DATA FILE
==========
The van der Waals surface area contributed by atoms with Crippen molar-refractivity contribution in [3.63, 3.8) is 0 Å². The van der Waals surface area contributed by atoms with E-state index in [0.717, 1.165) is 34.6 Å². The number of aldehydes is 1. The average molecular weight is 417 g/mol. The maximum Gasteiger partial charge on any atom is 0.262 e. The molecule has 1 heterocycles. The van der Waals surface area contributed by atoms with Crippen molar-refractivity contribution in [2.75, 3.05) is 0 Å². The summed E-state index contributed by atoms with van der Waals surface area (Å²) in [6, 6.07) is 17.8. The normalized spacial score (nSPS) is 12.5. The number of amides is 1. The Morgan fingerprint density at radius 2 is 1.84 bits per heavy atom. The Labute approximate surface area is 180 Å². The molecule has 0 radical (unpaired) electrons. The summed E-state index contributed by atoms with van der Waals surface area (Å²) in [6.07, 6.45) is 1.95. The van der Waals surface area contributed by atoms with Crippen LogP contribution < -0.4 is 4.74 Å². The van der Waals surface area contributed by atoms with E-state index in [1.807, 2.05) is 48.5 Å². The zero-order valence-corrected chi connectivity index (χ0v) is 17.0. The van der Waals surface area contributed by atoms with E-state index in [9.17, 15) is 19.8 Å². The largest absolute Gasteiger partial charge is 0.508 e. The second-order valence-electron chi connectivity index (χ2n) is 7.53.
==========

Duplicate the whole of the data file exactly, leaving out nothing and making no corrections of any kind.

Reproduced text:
The van der Waals surface area contributed by atoms with Crippen molar-refractivity contribution in [3.63, 3.8) is 0 Å². The van der Waals surface area contributed by atoms with E-state index in [0.717, 1.165) is 34.6 Å². The number of aldehydes is 1. The average molecular weight is 417 g/mol. The maximum Gasteiger partial charge on any atom is 0.262 e. The molecule has 1 heterocycles. The van der Waals surface area contributed by atoms with Crippen molar-refractivity contribution in [2.75, 3.05) is 0 Å². The summed E-state index contributed by atoms with van der Waals surface area (Å²) in [6, 6.07) is 17.8. The normalized spacial score (nSPS) is 12.5. The number of amides is 1. The Morgan fingerprint density at radius 2 is 1.84 bits per heavy atom. The Labute approximate surface area is 180 Å². The molecule has 0 radical (unpaired) electrons. The summed E-state index contributed by atoms with van der Waals surface area (Å²) in [6.07, 6.45) is 1.95. The van der Waals surface area contributed by atoms with Crippen LogP contribution < -0.4 is 4.74 Å². The van der Waals surface area contributed by atoms with E-state index in [1.807, 2.05) is 48.5 Å². The zero-order valence-corrected chi connectivity index (χ0v) is 17.0. The van der Waals surface area contributed by atoms with E-state index in [9.17, 15) is 19.8 Å². The largest absolute Gasteiger partial charge is 0.508 e. The second-order valence-electron chi connectivity index (χ2n) is 7.53.